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Old 19th May 2017, 06:05 PM
Mageta52 Offline
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F18 Networking confusion

I'm hoping to get some clarification on the way networking functions in Fedora 18. If I edit the config file for an interface under /etc/sysconfig/network-scripts, and then go in through the GUI and change the IP address information, the changes made there will always take precedence over the changes made manually in the ifcfg files under /etc/sysconfig/network-scripts.

I've had the same problem in CentOS, and I've been told that the GUI uses network manager, which doesn't use the config files under /etc/sysconfig/network-scripts.

Is there a reason that configuration files exist in multiple places to control the network interfaces? It just seems confusing and convoluted to me.
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Old 21st May 2017, 06:24 AM
nsnbm Offline
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Re: F18 Networking confusion

Normally the user needs to use either NetworkManager or network, but not both because one can overwrite the other's files. If it's network that you wish to use, then editing the config files will config the system. You can use the GUI program: system-config-network to set up network and it will go some way to editing those files which may be enough to get the network going. If not, then tweaking the config files usually gets the user up, and there's plenty of info on those files. On the other hand, NetworkManager has it's own GUI that you can use, and also has command line programs, but often the GUI gets things going. I don't use NetworkManager, but from my experience with others who do, they say it deals with wifi better.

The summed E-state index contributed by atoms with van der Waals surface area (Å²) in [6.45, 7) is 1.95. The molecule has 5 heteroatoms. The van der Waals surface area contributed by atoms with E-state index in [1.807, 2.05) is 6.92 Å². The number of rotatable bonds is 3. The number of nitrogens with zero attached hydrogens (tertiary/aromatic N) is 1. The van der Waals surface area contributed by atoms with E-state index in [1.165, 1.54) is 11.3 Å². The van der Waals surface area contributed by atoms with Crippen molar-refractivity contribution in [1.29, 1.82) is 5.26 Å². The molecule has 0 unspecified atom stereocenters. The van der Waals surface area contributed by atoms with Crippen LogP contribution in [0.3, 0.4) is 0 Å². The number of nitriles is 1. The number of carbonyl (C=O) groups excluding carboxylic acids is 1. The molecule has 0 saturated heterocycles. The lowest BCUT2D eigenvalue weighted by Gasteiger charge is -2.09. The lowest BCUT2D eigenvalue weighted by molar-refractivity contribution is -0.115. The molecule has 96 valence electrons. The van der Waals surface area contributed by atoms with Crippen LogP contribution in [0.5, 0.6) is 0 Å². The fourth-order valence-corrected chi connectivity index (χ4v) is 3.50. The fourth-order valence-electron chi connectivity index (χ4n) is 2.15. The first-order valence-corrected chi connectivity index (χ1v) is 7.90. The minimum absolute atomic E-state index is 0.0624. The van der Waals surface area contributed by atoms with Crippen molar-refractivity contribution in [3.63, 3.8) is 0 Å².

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Old 22nd May 2017, 09:58 PM
Mageta52 Offline
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Re: F18 Networking confusion

Quote:
Originally Posted by nsnbm View Post